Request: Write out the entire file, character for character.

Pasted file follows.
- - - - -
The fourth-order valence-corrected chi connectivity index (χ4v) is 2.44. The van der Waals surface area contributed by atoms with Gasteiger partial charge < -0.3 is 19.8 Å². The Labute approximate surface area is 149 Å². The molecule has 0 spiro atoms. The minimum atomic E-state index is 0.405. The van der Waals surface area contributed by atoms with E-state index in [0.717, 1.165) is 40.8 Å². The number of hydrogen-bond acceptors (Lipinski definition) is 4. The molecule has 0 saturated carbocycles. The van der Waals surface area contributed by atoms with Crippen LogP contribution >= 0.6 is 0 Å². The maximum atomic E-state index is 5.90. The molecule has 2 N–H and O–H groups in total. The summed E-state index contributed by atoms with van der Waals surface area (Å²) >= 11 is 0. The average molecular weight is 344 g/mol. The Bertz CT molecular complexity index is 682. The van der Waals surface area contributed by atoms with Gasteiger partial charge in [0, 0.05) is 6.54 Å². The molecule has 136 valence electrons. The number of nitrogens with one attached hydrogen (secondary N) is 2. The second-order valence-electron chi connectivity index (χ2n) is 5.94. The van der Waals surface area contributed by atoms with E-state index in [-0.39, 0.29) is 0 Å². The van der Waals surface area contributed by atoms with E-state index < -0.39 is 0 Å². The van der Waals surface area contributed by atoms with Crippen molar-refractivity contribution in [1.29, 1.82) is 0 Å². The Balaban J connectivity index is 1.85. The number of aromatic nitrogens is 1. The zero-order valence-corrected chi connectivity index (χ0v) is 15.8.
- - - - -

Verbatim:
The fourth-order valence-corrected chi connectivity index (χ4v) is 2.44. The van der Waals surface area contributed by atoms with Gasteiger partial charge < -0.3 is 19.8 Å². The Labute approximate surface area is 149 Å². The molecule has 0 spiro atoms. The minimum atomic E-state index is 0.405. The van der Waals surface area contributed by atoms with E-state index in [0.717, 1.165) is 40.8 Å². The number of hydrogen-bond acceptors (Lipinski definition) is 4. The molecule has 0 saturated carbocycles. The van der Waals surface area contributed by atoms with Crippen LogP contribution >= 0.6 is 0 Å². The maximum atomic E-state index is 5.90. The molecule has 2 N–H and O–H groups in total. The summed E-state index contributed by atoms with van der Waals surface area (Å²) >= 11 is 0. The average molecular weight is 344 g/mol. The Bertz CT molecular complexity index is 682. The van der Waals surface area contributed by atoms with Gasteiger partial charge in [0, 0.05) is 6.54 Å². The molecule has 136 valence electrons. The number of nitrogens with one attached hydrogen (secondary N) is 2. The second-order valence-electron chi connectivity index (χ2n) is 5.94. The van der Waals surface area contributed by atoms with E-state index in [-0.39, 0.29) is 0 Å². The van der Waals surface area contributed by atoms with E-state index < -0.39 is 0 Å². The van der Waals surface area contributed by atoms with Crippen molar-refractivity contribution in [1.29, 1.82) is 0 Å². The Balaban J connectivity index is 1.85. The number of aromatic nitrogens is 1. The zero-order valence-corrected chi connectivity index (χ0v) is 15.8.